|Reviews for Mother|
| SamApeace chapter 1 . 8/17/2013
Cool! I liked it!
| ChurchofFreebird chapter 1 . 7/26/2012
| ComingAndGoingByBubble chapter 1 . 1/15/2012
Wow that was amazing. I have chills now!
| WanderingChild96 chapter 1 . 11/26/2009
OMG. You have Norman down PERFECTLY! Very nicely done!
| Draconian Elflord chapter 1 . 11/7/2009
Interesting I should come across this today. I was having yet another conversation with a friend about psychology/philosphy in popular culture; today about the conflict, even violecne against, the mother, and how nearly no works of Western fiction dare to ever breach that particular taboo. But just as we were about to conclude that Westerers cannot see this particularly chilling phenomenon in the mouth, I remembered to say "AH! But what about Anthony Perkins in Psycho? That's hatred AND love of the mother, to the point of personality crisis." (We also mentioned The Doors' "The End" as well and Steinbeck's "East of Eden", and Polanski's "Repulsion" and "Rosemary's Baby"). I will never forget just how disturbing this film is; it still chills me. Perkin's borrows one part Dwight Frye (Renfield in the 1931 "Dracula"), one part 1950's 'good old boy', one part true story killer Ed Gein, and a smattering of his own homosexual awkwardness and, under the direction of one of the true masters of the Screen Alfred Hitchcock, made one of hte most seminally terrifying epci characters in film history. THe relationship between mother and son is more disturbing than Leigh's murder: while most peole cite the infamous shower scene as the most frightening scene in movie history, i think a good runner up is the revelation of hte mother's body sitting upright and embalmed in the chair. Of course Norman will refer to his mother as still alive, all the sensory detail still alive and wll in his mind; the entire film is centered around the themes of fear, rage, and neurosis all stemming from various forms of self-deception and self-denial, on the part of all characters. Stunning done on content.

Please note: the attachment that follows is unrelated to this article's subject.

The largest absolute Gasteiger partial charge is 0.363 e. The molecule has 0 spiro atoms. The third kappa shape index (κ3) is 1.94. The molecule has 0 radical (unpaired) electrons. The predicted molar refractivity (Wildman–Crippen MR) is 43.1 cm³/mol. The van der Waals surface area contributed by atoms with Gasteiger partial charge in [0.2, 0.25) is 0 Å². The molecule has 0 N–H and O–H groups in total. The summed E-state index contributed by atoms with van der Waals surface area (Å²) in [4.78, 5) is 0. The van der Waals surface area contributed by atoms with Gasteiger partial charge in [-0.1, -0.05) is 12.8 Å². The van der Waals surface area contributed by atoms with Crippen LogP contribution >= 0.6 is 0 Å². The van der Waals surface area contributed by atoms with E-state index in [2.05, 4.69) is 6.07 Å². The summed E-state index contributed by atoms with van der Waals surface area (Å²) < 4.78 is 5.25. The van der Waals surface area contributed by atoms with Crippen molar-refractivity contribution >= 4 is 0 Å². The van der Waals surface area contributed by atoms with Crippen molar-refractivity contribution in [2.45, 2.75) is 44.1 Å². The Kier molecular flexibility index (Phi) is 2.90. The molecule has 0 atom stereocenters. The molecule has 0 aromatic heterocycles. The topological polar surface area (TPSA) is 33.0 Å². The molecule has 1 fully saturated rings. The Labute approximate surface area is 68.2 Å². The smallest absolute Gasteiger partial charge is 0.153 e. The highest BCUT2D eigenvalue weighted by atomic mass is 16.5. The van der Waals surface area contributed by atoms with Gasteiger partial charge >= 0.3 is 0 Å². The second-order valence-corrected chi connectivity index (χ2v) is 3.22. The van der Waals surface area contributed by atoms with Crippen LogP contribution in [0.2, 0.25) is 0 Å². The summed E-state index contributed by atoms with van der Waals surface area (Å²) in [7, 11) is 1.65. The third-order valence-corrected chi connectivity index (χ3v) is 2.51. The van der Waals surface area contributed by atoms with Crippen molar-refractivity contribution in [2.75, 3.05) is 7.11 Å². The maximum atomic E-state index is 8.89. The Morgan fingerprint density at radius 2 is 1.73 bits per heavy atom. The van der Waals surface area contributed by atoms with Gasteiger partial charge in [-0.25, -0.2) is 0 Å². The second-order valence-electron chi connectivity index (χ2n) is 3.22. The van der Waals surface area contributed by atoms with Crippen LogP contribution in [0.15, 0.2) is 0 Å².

Now, for the bad part
Your rhymes are in serious disrepair; they are too simple, too unimaginative, and even frequenlty violate any sense of rhythm or flow. I suggest, if you are serious about becoming an author of any kind, especially if you wish to become a oet, to study further. Your images get lost in them, their impact upset by basic badly constructed line length and balances. While not on this site, I have recently begun to investigate some of these issues in my own work, and i'm hard with myself, demanding improvement. No offense whatsoever when I say that your rhymes need work and more meticulous study.
Overall good job. Few people are so bold.
| Purple Shamrock 17 chapter 1 . 11/1/2009
*shivers* That was so good yet so creepy and so Norman! Ahh, that was great! I love the whole childlike aspect to it, with the ryhming yet it's so dark at the same time and I love you used quotes from the movie like "They say a boy's best friend is his mother". I think that was a particulary good line to use since its very innocent yet can have dark implications especially when applied to Norman.
Great job! Off to read your next poem!
| ximsol182 chapter 1 . 10/31/2009
You got Norman-san down! I luv Norman, he one of da first and my favorite psycho apart from Leatheface!